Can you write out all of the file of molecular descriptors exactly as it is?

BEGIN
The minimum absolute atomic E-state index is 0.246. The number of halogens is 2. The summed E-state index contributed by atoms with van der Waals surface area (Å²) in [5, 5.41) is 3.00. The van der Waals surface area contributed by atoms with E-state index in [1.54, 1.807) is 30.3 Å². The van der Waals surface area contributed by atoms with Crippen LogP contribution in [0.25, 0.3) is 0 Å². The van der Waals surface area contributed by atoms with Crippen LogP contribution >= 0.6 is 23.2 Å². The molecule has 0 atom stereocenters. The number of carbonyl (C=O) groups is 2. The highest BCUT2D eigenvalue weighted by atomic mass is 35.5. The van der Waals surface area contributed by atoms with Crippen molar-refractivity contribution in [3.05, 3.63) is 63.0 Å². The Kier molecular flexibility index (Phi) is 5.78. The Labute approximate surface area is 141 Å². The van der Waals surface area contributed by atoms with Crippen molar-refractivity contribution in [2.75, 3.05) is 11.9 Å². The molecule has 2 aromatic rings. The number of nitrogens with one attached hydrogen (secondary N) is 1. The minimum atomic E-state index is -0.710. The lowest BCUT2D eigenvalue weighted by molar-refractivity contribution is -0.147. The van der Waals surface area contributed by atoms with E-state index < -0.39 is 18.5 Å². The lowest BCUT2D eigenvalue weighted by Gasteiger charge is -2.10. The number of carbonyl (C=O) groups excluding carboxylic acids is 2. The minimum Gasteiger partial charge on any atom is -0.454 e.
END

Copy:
The minimum absolute atomic E-state index is 0.246. The number of halogens is 2. The summed E-state index contributed by atoms with van der Waals surface area (Å²) in [5, 5.41) is 3.00. The van der Waals surface area contributed by atoms with E-state index in [1.54, 1.807) is 30.3 Å². The van der Waals surface area contributed by atoms with Crippen LogP contribution in [0.25, 0.3) is 0 Å². The van der Waals surface area contributed by atoms with Crippen LogP contribution >= 0.6 is 23.2 Å². The molecule has 0 atom stereocenters. The number of carbonyl (C=O) groups is 2. The highest BCUT2D eigenvalue weighted by atomic mass is 35.5. The van der Waals surface area contributed by atoms with Crippen molar-refractivity contribution in [3.05, 3.63) is 63.0 Å². The Kier molecular flexibility index (Phi) is 5.78. The Labute approximate surface area is 141 Å². The van der Waals surface area contributed by atoms with Crippen molar-refractivity contribution in [2.75, 3.05) is 11.9 Å². The molecule has 2 aromatic rings. The number of nitrogens with one attached hydrogen (secondary N) is 1. The minimum atomic E-state index is -0.710. The lowest BCUT2D eigenvalue weighted by molar-refractivity contribution is -0.147. The van der Waals surface area contributed by atoms with E-state index < -0.39 is 18.5 Å². The lowest BCUT2D eigenvalue weighted by Gasteiger charge is -2.10. The number of carbonyl (C=O) groups excluding carboxylic acids is 2. The minimum Gasteiger partial charge on any atom is -0.454 e.